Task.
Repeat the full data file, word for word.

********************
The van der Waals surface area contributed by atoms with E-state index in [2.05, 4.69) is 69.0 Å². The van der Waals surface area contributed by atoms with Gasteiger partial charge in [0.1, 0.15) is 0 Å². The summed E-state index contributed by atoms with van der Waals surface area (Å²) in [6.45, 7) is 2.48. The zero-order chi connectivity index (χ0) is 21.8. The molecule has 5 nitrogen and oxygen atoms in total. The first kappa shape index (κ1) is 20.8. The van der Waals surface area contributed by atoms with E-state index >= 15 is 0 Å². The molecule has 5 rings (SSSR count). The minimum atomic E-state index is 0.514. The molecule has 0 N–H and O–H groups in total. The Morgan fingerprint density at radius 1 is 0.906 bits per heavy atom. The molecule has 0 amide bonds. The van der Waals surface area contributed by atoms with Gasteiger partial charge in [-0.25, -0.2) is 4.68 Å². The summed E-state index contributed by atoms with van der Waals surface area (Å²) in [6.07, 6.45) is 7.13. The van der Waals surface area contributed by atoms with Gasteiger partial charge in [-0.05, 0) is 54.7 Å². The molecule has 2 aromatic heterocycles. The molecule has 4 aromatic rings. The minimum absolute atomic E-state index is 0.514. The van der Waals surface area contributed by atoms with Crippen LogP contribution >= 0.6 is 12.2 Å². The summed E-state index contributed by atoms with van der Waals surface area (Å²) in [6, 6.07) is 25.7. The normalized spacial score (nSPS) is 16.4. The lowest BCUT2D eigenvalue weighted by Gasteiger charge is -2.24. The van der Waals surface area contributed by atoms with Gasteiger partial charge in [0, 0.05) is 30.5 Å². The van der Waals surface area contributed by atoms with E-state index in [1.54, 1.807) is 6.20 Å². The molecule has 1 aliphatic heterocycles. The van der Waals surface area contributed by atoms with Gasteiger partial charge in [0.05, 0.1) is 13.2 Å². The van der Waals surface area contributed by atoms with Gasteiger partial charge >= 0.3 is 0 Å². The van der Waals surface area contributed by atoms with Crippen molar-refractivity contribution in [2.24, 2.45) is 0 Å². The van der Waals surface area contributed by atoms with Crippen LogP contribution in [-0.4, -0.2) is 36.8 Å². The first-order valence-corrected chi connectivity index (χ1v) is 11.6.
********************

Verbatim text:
The van der Waals surface area contributed by atoms with E-state index in [2.05, 4.69) is 69.0 Å². The van der Waals surface area contributed by atoms with Gasteiger partial charge in [0.1, 0.15) is 0 Å². The summed E-state index contributed by atoms with van der Waals surface area (Å²) in [6.45, 7) is 2.48. The zero-order chi connectivity index (χ0) is 21.8. The molecule has 5 nitrogen and oxygen atoms in total. The first kappa shape index (κ1) is 20.8. The van der Waals surface area contributed by atoms with E-state index >= 15 is 0 Å². The molecule has 5 rings (SSSR count). The minimum atomic E-state index is 0.514. The molecule has 0 N–H and O–H groups in total. The Morgan fingerprint density at radius 1 is 0.906 bits per heavy atom. The molecule has 0 amide bonds. The van der Waals surface area contributed by atoms with Gasteiger partial charge in [-0.25, -0.2) is 4.68 Å². The summed E-state index contributed by atoms with van der Waals surface area (Å²) in [6.07, 6.45) is 7.13. The van der Waals surface area contributed by atoms with Gasteiger partial charge in [-0.05, 0) is 54.7 Å². The molecule has 2 aromatic heterocycles. The molecule has 4 aromatic rings. The minimum absolute atomic E-state index is 0.514. The van der Waals surface area contributed by atoms with Crippen LogP contribution >= 0.6 is 12.2 Å². The summed E-state index contributed by atoms with van der Waals surface area (Å²) in [6, 6.07) is 25.7. The normalized spacial score (nSPS) is 16.4. The lowest BCUT2D eigenvalue weighted by Gasteiger charge is -2.24. The van der Waals surface area contributed by atoms with Gasteiger partial charge in [0, 0.05) is 30.5 Å². The van der Waals surface area contributed by atoms with E-state index in [1.54, 1.807) is 6.20 Å². The molecule has 1 aliphatic heterocycles. The van der Waals surface area contributed by atoms with Gasteiger partial charge in [0.05, 0.1) is 13.2 Å². The van der Waals surface area contributed by atoms with Gasteiger partial charge >= 0.3 is 0 Å². The van der Waals surface area contributed by atoms with Crippen molar-refractivity contribution in [2.24, 2.45) is 0 Å². The van der Waals surface area contributed by atoms with Crippen LogP contribution in [-0.4, -0.2) is 36.8 Å². The first-order valence-corrected chi connectivity index (χ1v) is 11.6.